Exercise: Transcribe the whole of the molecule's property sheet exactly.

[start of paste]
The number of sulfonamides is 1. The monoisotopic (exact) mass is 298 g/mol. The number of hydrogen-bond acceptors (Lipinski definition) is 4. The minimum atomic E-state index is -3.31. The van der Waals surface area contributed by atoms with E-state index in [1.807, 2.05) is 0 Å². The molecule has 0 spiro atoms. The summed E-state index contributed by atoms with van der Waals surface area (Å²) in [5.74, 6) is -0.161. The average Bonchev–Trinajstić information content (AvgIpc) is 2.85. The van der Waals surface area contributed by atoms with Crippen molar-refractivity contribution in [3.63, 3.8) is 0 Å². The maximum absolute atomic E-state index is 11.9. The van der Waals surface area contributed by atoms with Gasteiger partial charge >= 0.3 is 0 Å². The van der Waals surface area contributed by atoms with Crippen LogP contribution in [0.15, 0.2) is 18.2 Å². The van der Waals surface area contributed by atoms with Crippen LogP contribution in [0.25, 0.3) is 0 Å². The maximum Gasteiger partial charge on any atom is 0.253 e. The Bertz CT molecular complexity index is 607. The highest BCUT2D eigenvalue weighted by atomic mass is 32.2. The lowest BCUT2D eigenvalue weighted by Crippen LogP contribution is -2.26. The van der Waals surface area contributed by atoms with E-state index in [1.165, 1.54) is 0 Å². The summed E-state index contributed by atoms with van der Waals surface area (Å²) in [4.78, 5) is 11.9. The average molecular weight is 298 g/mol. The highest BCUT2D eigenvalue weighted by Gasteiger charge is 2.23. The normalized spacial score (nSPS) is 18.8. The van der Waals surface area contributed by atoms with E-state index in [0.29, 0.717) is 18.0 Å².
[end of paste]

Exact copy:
The number of sulfonamides is 1. The monoisotopic (exact) mass is 298 g/mol. The number of hydrogen-bond acceptors (Lipinski definition) is 4. The minimum atomic E-state index is -3.31. The van der Waals surface area contributed by atoms with E-state index in [1.807, 2.05) is 0 Å². The molecule has 0 spiro atoms. The summed E-state index contributed by atoms with van der Waals surface area (Å²) in [5.74, 6) is -0.161. The average Bonchev–Trinajstić information content (AvgIpc) is 2.85. The van der Waals surface area contributed by atoms with Crippen molar-refractivity contribution in [3.63, 3.8) is 0 Å². The maximum absolute atomic E-state index is 11.9. The van der Waals surface area contributed by atoms with Gasteiger partial charge >= 0.3 is 0 Å². The van der Waals surface area contributed by atoms with Crippen LogP contribution in [0.15, 0.2) is 18.2 Å². The van der Waals surface area contributed by atoms with Crippen LogP contribution in [0.25, 0.3) is 0 Å². The maximum Gasteiger partial charge on any atom is 0.253 e. The Bertz CT molecular complexity index is 607. The highest BCUT2D eigenvalue weighted by atomic mass is 32.2. The lowest BCUT2D eigenvalue weighted by Crippen LogP contribution is -2.26. The van der Waals surface area contributed by atoms with E-state index in [1.165, 1.54) is 0 Å². The summed E-state index contributed by atoms with van der Waals surface area (Å²) in [4.78, 5) is 11.9. The average molecular weight is 298 g/mol. The highest BCUT2D eigenvalue weighted by Gasteiger charge is 2.23. The normalized spacial score (nSPS) is 18.8. The van der Waals surface area contributed by atoms with E-state index in [0.29, 0.717) is 18.0 Å².